Or the goal is not to read but to become a reader.

Our identity is formed by our habits and conditioned through our experiences. Even the word identity comes from Latin which basically translates to repeated beingness. The key takeaway is that we change bit by bit, day by day, habit by habit. As Peter Drucker used to say:

“Tell me what you value and I might believe you, but show me your calendar and your bank statement, and I’ll show you what you really value”.

– Peter Drucker

Four Laws of Behavior Change

So now that you know all this, we can move on to the 4 laws of behavior change which will help you build those good habits for the new year.

  1. make it obvious
  2. make it attractive
  3. make it easy
  4. make it satisfying

Remember the 4 steps to building a habit? The 4 laws by James Clear apply to those steps. Make it obvious applies to the cue. Make is attractive to the craving. Make it easy to the response and make it obvious to the reward.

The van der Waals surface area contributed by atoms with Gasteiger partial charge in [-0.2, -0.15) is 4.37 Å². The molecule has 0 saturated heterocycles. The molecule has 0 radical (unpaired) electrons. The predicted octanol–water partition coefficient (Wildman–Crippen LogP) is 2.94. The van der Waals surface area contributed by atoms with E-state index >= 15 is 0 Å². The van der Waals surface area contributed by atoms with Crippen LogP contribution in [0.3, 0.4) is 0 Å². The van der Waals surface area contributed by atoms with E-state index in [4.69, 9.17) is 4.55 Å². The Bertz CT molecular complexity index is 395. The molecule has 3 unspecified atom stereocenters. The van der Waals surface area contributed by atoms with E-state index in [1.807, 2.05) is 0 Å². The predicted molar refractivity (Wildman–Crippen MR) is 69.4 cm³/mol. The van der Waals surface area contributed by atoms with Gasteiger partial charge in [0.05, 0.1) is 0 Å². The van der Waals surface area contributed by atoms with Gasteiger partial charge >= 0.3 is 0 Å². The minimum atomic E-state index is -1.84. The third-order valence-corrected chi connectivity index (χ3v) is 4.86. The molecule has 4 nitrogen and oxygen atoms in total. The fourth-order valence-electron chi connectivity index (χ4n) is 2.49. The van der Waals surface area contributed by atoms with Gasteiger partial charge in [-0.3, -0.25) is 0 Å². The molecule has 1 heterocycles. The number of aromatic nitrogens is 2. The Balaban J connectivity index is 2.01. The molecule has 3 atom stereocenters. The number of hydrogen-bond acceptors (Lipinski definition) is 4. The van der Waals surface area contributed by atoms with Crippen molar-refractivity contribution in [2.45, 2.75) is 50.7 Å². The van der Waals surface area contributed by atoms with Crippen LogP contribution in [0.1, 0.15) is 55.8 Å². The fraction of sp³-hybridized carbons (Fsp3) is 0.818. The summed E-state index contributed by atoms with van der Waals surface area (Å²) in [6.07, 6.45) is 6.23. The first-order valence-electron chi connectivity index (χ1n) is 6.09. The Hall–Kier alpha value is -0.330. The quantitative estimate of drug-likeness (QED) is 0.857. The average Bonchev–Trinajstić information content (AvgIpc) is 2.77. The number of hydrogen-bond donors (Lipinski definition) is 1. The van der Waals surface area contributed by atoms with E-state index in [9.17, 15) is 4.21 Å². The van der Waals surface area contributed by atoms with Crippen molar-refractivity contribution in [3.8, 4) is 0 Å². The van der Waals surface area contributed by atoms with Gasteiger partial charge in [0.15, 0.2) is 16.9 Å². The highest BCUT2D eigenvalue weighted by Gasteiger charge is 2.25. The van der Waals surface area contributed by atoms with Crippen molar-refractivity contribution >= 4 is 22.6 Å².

So let’s say you want to read more.

You can put the book on your bed in the morning. It is obvious as you see the book right before going to bed. It is attractive to cozy up in bed with a book in your hand. It is easy as you reduced the friction of going to the shelf first to take the book that you want to read. It is satisfying as every time you read, you see the progress as the bookmark is moving toward the end of the book.

My two Favorite Habit Building Strategies

My two favorite strategies from the book for building new habits are Habit stacking and Implementation Intention. Here’s how these work.

Habit stacking is the strategy of adding a new habit to an already existing habit. For example, you already have the habit of waking up, making a cup of coffee, getting ready for work. Now you can stack a new habit, for example, journaling, between waking up and making coffee to create a cue for the new habit.

Implementation Intention, on the other hand, is a plan that you make beforehand about when and where you’ll act. Here’s the formula:

“When situation X arises, I will perform response Y.”

I will [BEHAVIOR] at [TIME] in [LOCATION].

– James Clear

For example, I wanted to email James Clear about my intention to animate his book. But it’s a scary thing to do. So using the implementation intention, I wrote down the date, time and place for emailing him. It looked like this.